Al Gore

Al Gore

E-mail debates of newsworthy topics.
Oct. 14 1997 3:30 AM

Al Gore

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Dear Bruce Fein,

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       No one has criticized more vigorously than me the fund-raising practices of both parties in 1996. Seeing what they thought was a loophole, and trusting that they would get no great trouble from the FEC or the Department of Justice, they very explicitly offered favored access, and the influence that comes with it, to very large contributors, including corporations and labor unions. If the attorney general would take that bipartisan sale of our government seriously, I would be the first to applaud.
       You and I are arguing about something different. Is the vice president the only person to be prosecuted, on the ridiculous grounds that he was sitting in the wrong room of the White House when he made calls to contributors, of the sort that scores of others also made?
       The crime you urge the vice president be prosecuted for has been around since 1883, and as far as we know, it has never been used to prosecute anyone for simply making calls from federal government offices. Everyone has recognized that the core purpose of the statute was to prevent people from pressuring government employees for contributions. It is not as if the issue has never arisen before. The statute applies to senators and representatives. On several recent occasions, senators have been found to have made calls from their offices. Not one of them has been prosecuted.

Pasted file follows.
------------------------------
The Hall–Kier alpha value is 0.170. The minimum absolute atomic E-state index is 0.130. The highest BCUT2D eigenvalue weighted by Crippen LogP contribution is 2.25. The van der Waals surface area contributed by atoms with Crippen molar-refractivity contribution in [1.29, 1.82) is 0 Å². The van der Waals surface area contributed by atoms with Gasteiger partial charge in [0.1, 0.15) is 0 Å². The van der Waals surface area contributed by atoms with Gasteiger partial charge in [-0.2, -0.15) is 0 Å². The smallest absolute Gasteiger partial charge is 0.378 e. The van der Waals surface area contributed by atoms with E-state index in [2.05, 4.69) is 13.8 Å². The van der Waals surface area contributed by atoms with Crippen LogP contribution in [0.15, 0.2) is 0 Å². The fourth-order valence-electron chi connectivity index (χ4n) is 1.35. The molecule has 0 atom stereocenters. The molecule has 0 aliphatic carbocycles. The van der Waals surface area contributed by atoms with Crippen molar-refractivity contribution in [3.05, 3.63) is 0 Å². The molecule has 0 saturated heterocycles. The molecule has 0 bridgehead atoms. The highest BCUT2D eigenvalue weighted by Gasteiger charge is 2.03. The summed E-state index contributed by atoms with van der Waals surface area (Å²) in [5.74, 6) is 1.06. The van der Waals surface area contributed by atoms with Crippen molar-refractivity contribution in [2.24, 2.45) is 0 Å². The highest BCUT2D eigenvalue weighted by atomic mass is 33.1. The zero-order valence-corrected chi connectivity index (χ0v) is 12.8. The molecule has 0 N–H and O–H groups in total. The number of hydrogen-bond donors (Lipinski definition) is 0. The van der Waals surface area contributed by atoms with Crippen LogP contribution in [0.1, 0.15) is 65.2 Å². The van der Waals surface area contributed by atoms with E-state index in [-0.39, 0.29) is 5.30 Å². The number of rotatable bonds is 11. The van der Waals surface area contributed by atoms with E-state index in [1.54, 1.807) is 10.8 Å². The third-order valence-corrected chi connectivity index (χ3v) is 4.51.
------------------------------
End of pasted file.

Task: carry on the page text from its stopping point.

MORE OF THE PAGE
There are explanations of why the statute has never been applied to phone calls from a government office. The language of the statute may look clear to you, but it hasn't looked clear to the Department of Justice over all these years. The Watergate special prosecutor thought, and then announced, that the statute did not apply to calls from a government office; the legal counsel under President Carter thought it did. Congress must clarify the reach of the statute before someone gets prosecuted for the first time in 115 years.
       Most important, no one can think of any reason why it matters whether Vice President Gore made calls from the living quarters of the White House or working quarters of the White House or a cellular phone on Pennsylvania Avenue. Any purpose that Congress might have had either allows phone calls to fat cats or forbids them, without regard to the location of the caller. You have to have a very high degree of belief in the absurdity and irrationality of Congress to argue that it wanted a call from the working areas of the White House to be illegal, and calls from a few feet away in the other two locations to be legal. The recipient of such a call doesn't even know which location the call came from.
       A prosecution would therefore be pointless, unprecedented, and discriminatory. Worse, it would turn everyone's attention away from the outrageous open sale of access that both parties engaged in and suggest that the real problem our democratic institutions face is the vice president's failure to walk outside, or even just upstairs to the living quarters of the White House.

Bruce Fein served as associate deputy attorney general in the Reagan administration. He is a syndicated columnist at the Washington Times, and practices international and constitutional law. Philip Heymann served as deputy attorney general in the Clinton administration. He is a professor at Harvard Law School and the John F. Kennedy School of Government.